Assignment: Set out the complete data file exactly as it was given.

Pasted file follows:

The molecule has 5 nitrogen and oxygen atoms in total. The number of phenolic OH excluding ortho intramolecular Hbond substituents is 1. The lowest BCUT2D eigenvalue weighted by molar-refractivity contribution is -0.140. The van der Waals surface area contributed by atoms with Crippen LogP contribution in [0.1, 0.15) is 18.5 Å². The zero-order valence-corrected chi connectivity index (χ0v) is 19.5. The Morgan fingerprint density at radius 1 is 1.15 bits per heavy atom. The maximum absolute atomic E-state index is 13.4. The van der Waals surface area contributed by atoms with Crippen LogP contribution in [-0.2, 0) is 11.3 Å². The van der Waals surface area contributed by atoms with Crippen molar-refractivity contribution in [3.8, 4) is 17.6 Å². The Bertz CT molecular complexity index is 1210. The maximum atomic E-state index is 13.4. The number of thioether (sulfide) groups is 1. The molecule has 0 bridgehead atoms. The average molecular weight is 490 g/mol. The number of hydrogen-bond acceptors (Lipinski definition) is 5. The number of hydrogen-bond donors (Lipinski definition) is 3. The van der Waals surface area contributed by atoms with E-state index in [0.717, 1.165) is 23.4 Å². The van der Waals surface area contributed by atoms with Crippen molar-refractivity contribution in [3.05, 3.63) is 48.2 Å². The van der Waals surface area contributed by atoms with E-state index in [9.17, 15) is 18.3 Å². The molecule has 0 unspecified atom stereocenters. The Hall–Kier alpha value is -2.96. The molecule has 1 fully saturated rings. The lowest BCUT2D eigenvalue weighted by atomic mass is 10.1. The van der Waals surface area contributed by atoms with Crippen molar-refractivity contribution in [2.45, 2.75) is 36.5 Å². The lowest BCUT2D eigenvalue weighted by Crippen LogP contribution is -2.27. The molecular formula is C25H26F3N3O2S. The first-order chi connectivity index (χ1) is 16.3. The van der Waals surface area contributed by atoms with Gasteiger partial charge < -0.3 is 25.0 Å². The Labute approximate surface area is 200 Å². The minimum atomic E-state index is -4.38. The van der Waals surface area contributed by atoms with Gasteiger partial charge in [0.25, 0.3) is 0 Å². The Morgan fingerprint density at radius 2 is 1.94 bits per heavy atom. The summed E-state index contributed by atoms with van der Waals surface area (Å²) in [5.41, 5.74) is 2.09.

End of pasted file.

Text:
The molecule has 5 nitrogen and oxygen atoms in total. The number of phenolic OH excluding ortho intramolecular Hbond substituents is 1. The lowest BCUT2D eigenvalue weighted by molar-refractivity contribution is -0.140. The van der Waals surface area contributed by atoms with Crippen LogP contribution in [0.1, 0.15) is 18.5 Å². The zero-order valence-corrected chi connectivity index (χ0v) is 19.5. The Morgan fingerprint density at radius 1 is 1.15 bits per heavy atom. The maximum absolute atomic E-state index is 13.4. The van der Waals surface area contributed by atoms with Crippen LogP contribution in [-0.2, 0) is 11.3 Å². The van der Waals surface area contributed by atoms with Crippen molar-refractivity contribution in [3.8, 4) is 17.6 Å². The Bertz CT molecular complexity index is 1210. The maximum atomic E-state index is 13.4. The number of thioether (sulfide) groups is 1. The molecule has 0 bridgehead atoms. The average molecular weight is 490 g/mol. The number of hydrogen-bond acceptors (Lipinski definition) is 5. The number of hydrogen-bond donors (Lipinski definition) is 3. The van der Waals surface area contributed by atoms with E-state index in [0.717, 1.165) is 23.4 Å². The van der Waals surface area contributed by atoms with Crippen molar-refractivity contribution in [3.05, 3.63) is 48.2 Å². The van der Waals surface area contributed by atoms with E-state index in [9.17, 15) is 18.3 Å². The molecule has 0 unspecified atom stereocenters. The Hall–Kier alpha value is -2.96. The molecule has 1 fully saturated rings. The lowest BCUT2D eigenvalue weighted by atomic mass is 10.1. The van der Waals surface area contributed by atoms with Crippen molar-refractivity contribution in [2.45, 2.75) is 36.5 Å². The lowest BCUT2D eigenvalue weighted by Crippen LogP contribution is -2.27. The molecular formula is C25H26F3N3O2S. The first-order chi connectivity index (χ1) is 16.3. The van der Waals surface area contributed by atoms with Gasteiger partial charge < -0.3 is 25.0 Å². The Labute approximate surface area is 200 Å². The minimum atomic E-state index is -4.38. The van der Waals surface area contributed by atoms with Gasteiger partial charge in [0.25, 0.3) is 0 Å². The Morgan fingerprint density at radius 2 is 1.94 bits per heavy atom. The summed E-state index contributed by atoms with van der Waals surface area (Å²) in [5.41, 5.74) is 2.09.